Beaks, Teeth, Tails & Scales

TMPA Presents Lots Of ‘Bush Buddies’

The Tamborine Mountain Progress Association is currently holding two ‘Wild(Life)’ Afternoons for locals. The first was passionately presented by Louise McKay, Wildlife Demonstrator from Australian Bush Buddies. 

First ‘out of the box’ was ‘Taylor’ a gorgeous Tawny Frogmouth Owl. Members of the audience discovered she was very soft to pat. Louise said that they partner for life and can live up to 15 years in the wild. Although they build the ‘worst nest ever’ made of approximately eight sticks, they are also a very ‘family friendly’ bird and quite often look after the ‘neighbour’s kids’.

Next up was ‘Spook’, a very long 13 year old Black-Headed Python weighing 10 kilos of which members of the excited audience were allowed to feel his weight when Louise draped the most co-operative snake across laps and around shoulders. Louise chuckled “He gives a good massage!” Louise also said she has a larger female python of three times the girth who may attempt to eat poor Spook after mating. This is where Louise says a glass of cold water thrown on them can be quite beneficial. Although Black-Headed Pythons are tree dwellers, they will lie on rocks to warm up – head first to warm their brains. They have been known to consume a whole wallaby – after which it will take up to three weeks before they can move again!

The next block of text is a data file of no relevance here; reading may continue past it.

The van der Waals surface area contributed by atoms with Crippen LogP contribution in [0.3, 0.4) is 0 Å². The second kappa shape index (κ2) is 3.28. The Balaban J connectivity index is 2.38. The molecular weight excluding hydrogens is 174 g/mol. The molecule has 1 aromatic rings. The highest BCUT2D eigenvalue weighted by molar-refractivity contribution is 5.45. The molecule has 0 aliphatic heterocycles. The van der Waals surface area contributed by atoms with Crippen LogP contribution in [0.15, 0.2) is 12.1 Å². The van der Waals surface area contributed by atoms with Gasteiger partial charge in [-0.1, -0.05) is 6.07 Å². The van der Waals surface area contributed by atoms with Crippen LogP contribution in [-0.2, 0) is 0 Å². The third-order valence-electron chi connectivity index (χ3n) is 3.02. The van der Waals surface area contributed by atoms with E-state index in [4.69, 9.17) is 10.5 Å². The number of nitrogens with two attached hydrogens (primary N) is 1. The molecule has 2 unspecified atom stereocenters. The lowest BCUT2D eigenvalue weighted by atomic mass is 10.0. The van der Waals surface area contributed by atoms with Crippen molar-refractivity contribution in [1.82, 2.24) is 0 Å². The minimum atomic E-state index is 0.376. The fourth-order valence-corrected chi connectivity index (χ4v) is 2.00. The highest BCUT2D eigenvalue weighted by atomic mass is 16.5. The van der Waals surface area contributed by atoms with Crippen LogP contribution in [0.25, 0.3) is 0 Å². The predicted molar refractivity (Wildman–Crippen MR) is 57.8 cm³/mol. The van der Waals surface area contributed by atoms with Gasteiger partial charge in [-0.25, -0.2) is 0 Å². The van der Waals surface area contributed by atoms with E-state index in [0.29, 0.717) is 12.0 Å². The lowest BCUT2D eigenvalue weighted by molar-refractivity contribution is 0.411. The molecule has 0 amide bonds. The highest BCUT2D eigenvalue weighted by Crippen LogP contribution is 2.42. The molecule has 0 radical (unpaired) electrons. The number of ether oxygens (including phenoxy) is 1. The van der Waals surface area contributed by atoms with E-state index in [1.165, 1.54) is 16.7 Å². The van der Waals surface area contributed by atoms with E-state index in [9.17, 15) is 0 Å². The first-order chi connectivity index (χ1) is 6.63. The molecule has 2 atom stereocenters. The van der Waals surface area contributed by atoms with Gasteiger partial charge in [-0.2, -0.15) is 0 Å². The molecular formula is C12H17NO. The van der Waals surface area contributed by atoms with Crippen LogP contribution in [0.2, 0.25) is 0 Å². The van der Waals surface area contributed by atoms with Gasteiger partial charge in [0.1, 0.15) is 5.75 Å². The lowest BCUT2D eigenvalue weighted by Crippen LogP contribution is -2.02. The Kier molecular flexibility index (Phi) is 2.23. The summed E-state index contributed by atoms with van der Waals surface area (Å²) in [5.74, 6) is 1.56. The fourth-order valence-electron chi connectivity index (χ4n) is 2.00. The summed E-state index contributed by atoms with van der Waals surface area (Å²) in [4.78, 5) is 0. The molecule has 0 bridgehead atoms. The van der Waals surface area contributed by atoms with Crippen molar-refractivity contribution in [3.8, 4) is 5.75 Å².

‘Locky’ the Crocodile was liberated next from his enclosure. So named after being born last year in ‘Lockdown’, Locky will eventually grow to 6 metres and weigh 2 tonnes. At this point he will no longer fit in Louise’s car and not be safe. He will then be swapped over for a smaller one for safe use in wildlife demonstrations. Not a bad idea, as Louise informs the audience crocodiles have from 54 to 58 teeth. In between the female’s front teeth is a gap providing a space in which they are able to safely carry a hatchling. The father of course will sit in wait to eat the babies as a bit of a snack! An interesting fact is that crocodiles can drown. To prevent drowning they have a flap in their throats which closes when they dive.  When they throw a fish in the air to eat, they open the flap and swallow. Crocodiles also have three eyelids including a transparent one for seeing underwater – a fascinating creature indeed.

Last ‘out of the box’ was a beautiful Glossy Black Cockatoo called ‘Calypto’. Glossy Black Cockatoos are now classed as vulnerable due to the fact that they only eat nuts from the Sheoak Tree. Deforestation of these trees has meant their food source has become limited. Glossies need a large strong beak to crack these nuts, which caused a bit of excitement as he flew from head to head in the audience. Calypto became a bit cheeky and seemed to quite favour my head landing on it twice to attack the shiny screen on my camera! Very exciting! Calypto is very much Lousie’s baby but said he is in her will as he will most likely live to over 100 years old! So very beautiful and glossy!

The next TMPA Wild(Life) Afternoon will be held on Saturday 27 November and will feature Stefan Hattingh with his Tawny Frogmouth Owls.

By Kerri